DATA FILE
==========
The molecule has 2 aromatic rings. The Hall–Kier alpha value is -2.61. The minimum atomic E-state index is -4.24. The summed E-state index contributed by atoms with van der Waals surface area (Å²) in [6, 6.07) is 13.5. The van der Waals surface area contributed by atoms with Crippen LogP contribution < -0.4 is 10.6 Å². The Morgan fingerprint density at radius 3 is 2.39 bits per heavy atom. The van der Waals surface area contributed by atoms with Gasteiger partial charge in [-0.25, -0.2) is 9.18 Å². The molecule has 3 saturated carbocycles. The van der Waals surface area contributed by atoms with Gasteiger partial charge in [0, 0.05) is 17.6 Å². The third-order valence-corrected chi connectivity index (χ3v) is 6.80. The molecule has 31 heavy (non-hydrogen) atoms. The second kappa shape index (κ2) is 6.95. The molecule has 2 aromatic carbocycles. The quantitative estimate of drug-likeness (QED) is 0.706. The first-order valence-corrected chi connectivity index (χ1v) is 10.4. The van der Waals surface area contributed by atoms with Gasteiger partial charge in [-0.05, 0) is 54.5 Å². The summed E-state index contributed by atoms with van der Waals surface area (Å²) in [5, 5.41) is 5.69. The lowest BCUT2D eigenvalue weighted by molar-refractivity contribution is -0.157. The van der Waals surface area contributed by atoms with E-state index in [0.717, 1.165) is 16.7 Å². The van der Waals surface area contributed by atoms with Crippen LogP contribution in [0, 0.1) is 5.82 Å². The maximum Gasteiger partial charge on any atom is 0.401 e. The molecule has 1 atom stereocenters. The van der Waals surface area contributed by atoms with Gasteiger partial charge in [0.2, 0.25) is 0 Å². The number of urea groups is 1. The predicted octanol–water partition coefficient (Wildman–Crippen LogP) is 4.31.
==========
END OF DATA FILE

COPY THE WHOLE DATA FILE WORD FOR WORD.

The molecule has 2 aromatic rings. The Hall–Kier alpha value is -2.61. The minimum atomic E-state index is -4.24. The summed E-state index contributed by atoms with van der Waals surface area (Å²) in [6, 6.07) is 13.5. The van der Waals surface area contributed by atoms with Crippen LogP contribution < -0.4 is 10.6 Å². The Morgan fingerprint density at radius 3 is 2.39 bits per heavy atom. The van der Waals surface area contributed by atoms with Gasteiger partial charge in [-0.25, -0.2) is 9.18 Å². The molecule has 3 saturated carbocycles. The van der Waals surface area contributed by atoms with Gasteiger partial charge in [0, 0.05) is 17.6 Å². The third-order valence-corrected chi connectivity index (χ3v) is 6.80. The molecule has 31 heavy (non-hydrogen) atoms. The second kappa shape index (κ2) is 6.95. The molecule has 2 aromatic carbocycles. The quantitative estimate of drug-likeness (QED) is 0.706. The first-order valence-corrected chi connectivity index (χ1v) is 10.4. The van der Waals surface area contributed by atoms with Gasteiger partial charge in [-0.05, 0) is 54.5 Å². The summed E-state index contributed by atoms with van der Waals surface area (Å²) in [5, 5.41) is 5.69. The lowest BCUT2D eigenvalue weighted by molar-refractivity contribution is -0.157. The van der Waals surface area contributed by atoms with E-state index in [0.717, 1.165) is 16.7 Å². The van der Waals surface area contributed by atoms with Crippen LogP contribution in [0, 0.1) is 5.82 Å². The maximum Gasteiger partial charge on any atom is 0.401 e. The molecule has 1 atom stereocenters. The van der Waals surface area contributed by atoms with Gasteiger partial charge in [0.2, 0.25) is 0 Å². The number of urea groups is 1. The predicted octanol–water partition coefficient (Wildman–Crippen LogP) is 4.31.